The main administrative building at the Kamloops Indian Residential School is seen in Kamloops, British Columbia, Canada circa 1970. [Photo/Agencies]

Speaking of genocide and forced education, the West’s double standards are laid bare in their silence on Canada’s recent discovery of over 200 bodies of indigenous children, a sharp contrast to their fierce yet groundless libel over Xinjiang Uygur autonomous region.

The remains of 215 indigenous children, including some as young as 3, have been found on the grounds of a former residential school in British Columbia last week — a grim discovery from one of the darkest chapters of Canadian history.

The havoc resurfaces the issue of residential schools and the wounds from this legacy of genocide towards indigenous people.

The UN General Assembly, meeting in Paris on Dec 9, 1948, approved the Convention on the Prevention and Punishment of the Crime of Genocide. It defined genocide as, among other things, “Killing members of the group, or causing serious bodily or mental harm to members of the group, or forcibly transferring children of the group to another group” within a population and said genocide is a crime under international law, whether in peace or war, to be prevented and punished.

From the 19th century until the 1970s, more than 150,000 First Nations children in Canada were required to attend state-funded Christian schools as part of a program to assimilate them into Canadian society. They were forced to convert to Christianity and not allowed to speak their native languages. Many were beaten and verbally abused, and up to 6,000 are said to have died, reported the Associated Press.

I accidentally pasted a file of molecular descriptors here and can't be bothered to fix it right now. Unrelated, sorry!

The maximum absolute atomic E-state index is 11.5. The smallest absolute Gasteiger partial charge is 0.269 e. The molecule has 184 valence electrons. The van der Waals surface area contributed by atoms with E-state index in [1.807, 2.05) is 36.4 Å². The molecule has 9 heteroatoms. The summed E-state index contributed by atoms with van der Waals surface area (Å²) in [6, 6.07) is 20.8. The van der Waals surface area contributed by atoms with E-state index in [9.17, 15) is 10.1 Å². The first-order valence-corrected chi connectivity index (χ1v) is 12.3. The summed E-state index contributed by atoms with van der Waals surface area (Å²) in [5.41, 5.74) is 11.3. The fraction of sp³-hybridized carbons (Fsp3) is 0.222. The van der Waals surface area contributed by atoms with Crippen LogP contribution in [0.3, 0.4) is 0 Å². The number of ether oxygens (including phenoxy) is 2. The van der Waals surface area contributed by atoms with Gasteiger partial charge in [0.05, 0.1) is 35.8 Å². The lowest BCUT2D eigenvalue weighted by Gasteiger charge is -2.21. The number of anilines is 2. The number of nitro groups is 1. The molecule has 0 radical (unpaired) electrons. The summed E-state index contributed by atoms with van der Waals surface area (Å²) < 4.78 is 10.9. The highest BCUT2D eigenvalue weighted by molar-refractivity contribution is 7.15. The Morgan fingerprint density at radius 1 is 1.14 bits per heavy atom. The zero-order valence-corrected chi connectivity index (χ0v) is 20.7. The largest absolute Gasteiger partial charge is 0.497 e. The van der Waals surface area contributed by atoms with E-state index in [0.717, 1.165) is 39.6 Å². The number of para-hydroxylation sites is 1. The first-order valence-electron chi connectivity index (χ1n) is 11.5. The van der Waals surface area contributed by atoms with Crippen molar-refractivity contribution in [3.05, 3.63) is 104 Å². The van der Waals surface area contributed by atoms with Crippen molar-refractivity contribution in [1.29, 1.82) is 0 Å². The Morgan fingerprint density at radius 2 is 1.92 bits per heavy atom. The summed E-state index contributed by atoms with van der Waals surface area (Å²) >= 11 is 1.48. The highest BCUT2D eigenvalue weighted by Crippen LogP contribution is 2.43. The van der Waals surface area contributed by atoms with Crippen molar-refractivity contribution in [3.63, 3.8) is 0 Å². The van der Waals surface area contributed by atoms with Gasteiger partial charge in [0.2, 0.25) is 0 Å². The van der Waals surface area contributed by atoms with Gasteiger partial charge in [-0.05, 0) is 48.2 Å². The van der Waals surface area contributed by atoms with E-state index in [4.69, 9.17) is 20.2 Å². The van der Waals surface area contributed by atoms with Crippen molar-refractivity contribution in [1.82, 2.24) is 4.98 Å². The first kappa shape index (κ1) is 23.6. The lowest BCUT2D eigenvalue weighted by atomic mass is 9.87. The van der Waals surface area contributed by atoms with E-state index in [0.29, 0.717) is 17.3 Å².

The Canadian government apologized in Parliament in 2008 and admitted that physical and sexual abuse in the schools was rampant. Many students recall being beaten for speaking their native languages; they also lost touch with their parents and customs.

Even today, inequalities and injustices in income, education, health, jobs and political representation have been a distinguishing feature of all multi-ethnic societies with indigenous and tribal populations, according to UN’s Department of Economic and Social Affairs on Indigenous Peoples.

While it is difficult to determine exactly how many indigenous people lived in North America before Columbus, historians estimate that the extermination of indigenous peoples took the lives of 100 million people.

After the exposure of such evident racial discrimination and genocide in the West, some Western media and governments who have great passion in attacking China’s “racial issues” have been silenced, in an attempt to muddle through time, and then continue to fight “the issue of human rights and racial discrimination” in China, without any evidence.

It is prudent, therefore, to be skeptical whenever the West labels charges of human rights violations against another country. No Western nations can hold the high moral ground because of the long history of grave human rights violations.


The author is a writer with China Daily.